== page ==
This situation may be painted in a comical way by me but for those that connect well with it out of experience, it’s actually not. It is demeaning when servants now ride horses while the sons of kings tipped for greatness hold the rope. I have nothing against them anyway, nobody deserves to be at the bottom and education doesn’t guarantee success in life, so if you are into internet fraud, please don’t feel offended by my expressions, I am only using this analogy to drive home my points. Some people have that self-control to ignore such people out of discipline and fear of God while most don’t. You can’t blame anybody, we are not the same. We may look alike but we are different people with differing mind-sets. At the end of the day, out of frustration, you swallow your pride and go to approach these so called ‘established’ guys to show you the ‘way’. That’s an awkward situation. That way is an ugly can of worms that you don’t want to see if you are about doing that.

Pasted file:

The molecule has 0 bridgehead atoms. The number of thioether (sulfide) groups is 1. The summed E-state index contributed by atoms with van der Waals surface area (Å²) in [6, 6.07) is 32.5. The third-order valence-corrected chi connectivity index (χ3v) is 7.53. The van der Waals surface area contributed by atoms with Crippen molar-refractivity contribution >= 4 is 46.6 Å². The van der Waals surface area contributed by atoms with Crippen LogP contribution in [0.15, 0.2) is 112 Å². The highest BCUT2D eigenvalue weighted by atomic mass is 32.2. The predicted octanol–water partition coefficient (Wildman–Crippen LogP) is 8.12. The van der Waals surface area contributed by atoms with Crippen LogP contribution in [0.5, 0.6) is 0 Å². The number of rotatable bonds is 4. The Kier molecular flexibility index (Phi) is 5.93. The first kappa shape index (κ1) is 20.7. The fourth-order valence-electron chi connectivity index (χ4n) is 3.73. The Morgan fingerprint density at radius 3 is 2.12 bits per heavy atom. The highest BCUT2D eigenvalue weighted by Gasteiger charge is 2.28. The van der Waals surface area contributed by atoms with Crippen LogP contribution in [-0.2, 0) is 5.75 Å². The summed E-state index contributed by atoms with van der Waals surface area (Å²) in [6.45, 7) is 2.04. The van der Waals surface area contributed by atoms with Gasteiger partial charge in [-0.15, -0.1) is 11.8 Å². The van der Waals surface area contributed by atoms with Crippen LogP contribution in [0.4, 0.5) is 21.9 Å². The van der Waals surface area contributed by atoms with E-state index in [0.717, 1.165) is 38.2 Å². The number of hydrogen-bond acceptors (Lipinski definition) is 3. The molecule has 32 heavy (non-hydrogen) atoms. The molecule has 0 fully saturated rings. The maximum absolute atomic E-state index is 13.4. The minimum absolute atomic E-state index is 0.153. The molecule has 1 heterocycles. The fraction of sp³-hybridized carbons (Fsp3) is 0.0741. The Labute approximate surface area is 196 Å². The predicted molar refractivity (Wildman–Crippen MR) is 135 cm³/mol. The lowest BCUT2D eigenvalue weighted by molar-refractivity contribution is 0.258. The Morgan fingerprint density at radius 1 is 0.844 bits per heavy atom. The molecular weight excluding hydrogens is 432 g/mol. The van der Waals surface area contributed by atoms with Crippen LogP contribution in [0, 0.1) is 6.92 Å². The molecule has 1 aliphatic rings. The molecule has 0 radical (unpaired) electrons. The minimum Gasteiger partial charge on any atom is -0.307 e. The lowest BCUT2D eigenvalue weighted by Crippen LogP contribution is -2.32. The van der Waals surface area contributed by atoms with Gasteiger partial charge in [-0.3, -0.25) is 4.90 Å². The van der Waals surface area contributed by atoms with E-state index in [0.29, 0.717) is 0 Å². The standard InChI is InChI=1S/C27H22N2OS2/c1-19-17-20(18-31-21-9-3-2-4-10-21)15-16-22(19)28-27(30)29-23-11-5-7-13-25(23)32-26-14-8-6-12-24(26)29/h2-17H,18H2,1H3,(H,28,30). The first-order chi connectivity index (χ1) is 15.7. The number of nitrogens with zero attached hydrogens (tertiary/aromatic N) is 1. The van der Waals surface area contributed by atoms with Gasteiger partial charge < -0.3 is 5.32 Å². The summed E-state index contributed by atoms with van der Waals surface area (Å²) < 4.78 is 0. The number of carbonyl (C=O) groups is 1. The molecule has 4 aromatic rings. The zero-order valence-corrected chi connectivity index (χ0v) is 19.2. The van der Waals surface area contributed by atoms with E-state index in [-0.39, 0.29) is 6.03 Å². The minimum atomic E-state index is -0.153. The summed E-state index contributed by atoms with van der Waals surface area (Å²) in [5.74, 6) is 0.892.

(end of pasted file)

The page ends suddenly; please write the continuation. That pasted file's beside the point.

I was having a drink with a friend one day and he joking said the internet scam is an industry in Nigeria that generates foreign exchange for the country. Weigh that talk a little bit, there seems to be an element of truth but again this is just an evidence of societal decadence and underdevelopment. Believe me, when jobless and poor individuals read the massive amounts of money constantly declared missing e.g. the alleged missing $20bn oil money which no one has a concrete explanation about, they lose their conscience, they channel their energy and zeal into the wrong directions when the right ones are not forthcoming.